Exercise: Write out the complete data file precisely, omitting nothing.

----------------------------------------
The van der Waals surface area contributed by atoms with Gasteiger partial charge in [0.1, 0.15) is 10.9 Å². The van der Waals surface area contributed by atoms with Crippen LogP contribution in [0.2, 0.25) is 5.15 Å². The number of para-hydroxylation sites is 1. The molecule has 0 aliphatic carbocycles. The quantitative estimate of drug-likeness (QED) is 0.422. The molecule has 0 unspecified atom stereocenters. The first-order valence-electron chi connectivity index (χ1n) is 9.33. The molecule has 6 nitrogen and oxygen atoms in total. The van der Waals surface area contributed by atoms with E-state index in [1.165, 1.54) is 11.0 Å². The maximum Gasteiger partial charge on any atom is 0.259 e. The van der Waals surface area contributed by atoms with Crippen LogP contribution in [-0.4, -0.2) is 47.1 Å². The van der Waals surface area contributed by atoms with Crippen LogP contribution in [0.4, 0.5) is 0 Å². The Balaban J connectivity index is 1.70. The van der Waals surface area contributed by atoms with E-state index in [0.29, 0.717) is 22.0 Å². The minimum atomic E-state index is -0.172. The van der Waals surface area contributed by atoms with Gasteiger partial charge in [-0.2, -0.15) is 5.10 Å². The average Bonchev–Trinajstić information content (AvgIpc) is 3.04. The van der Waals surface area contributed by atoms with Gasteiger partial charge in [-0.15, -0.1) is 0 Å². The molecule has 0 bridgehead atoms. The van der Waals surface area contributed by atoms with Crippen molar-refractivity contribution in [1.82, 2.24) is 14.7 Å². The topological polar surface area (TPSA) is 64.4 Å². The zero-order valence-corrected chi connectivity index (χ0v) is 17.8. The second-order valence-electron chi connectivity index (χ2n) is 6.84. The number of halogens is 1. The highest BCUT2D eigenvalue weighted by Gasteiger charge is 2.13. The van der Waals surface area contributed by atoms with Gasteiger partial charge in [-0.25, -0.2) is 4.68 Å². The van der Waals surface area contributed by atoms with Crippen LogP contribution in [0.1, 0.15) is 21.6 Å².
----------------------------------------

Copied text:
The van der Waals surface area contributed by atoms with Gasteiger partial charge in [0.1, 0.15) is 10.9 Å². The van der Waals surface area contributed by atoms with Crippen LogP contribution in [0.2, 0.25) is 5.15 Å². The number of para-hydroxylation sites is 1. The molecule has 0 aliphatic carbocycles. The quantitative estimate of drug-likeness (QED) is 0.422. The molecule has 0 unspecified atom stereocenters. The first-order valence-electron chi connectivity index (χ1n) is 9.33. The molecule has 6 nitrogen and oxygen atoms in total. The van der Waals surface area contributed by atoms with E-state index in [1.165, 1.54) is 11.0 Å². The maximum Gasteiger partial charge on any atom is 0.259 e. The van der Waals surface area contributed by atoms with Crippen LogP contribution in [-0.4, -0.2) is 47.1 Å². The van der Waals surface area contributed by atoms with Crippen LogP contribution in [0.4, 0.5) is 0 Å². The Balaban J connectivity index is 1.70. The van der Waals surface area contributed by atoms with E-state index in [0.29, 0.717) is 22.0 Å². The minimum atomic E-state index is -0.172. The van der Waals surface area contributed by atoms with Gasteiger partial charge in [-0.2, -0.15) is 5.10 Å². The average Bonchev–Trinajstić information content (AvgIpc) is 3.04. The van der Waals surface area contributed by atoms with Gasteiger partial charge in [-0.15, -0.1) is 0 Å². The molecule has 0 bridgehead atoms. The van der Waals surface area contributed by atoms with Crippen molar-refractivity contribution in [1.82, 2.24) is 14.7 Å². The topological polar surface area (TPSA) is 64.4 Å². The zero-order valence-corrected chi connectivity index (χ0v) is 17.8. The second-order valence-electron chi connectivity index (χ2n) is 6.84. The number of halogens is 1. The highest BCUT2D eigenvalue weighted by Gasteiger charge is 2.13. The van der Waals surface area contributed by atoms with Gasteiger partial charge in [-0.25, -0.2) is 4.68 Å². The van der Waals surface area contributed by atoms with Crippen LogP contribution in [0.1, 0.15) is 21.6 Å².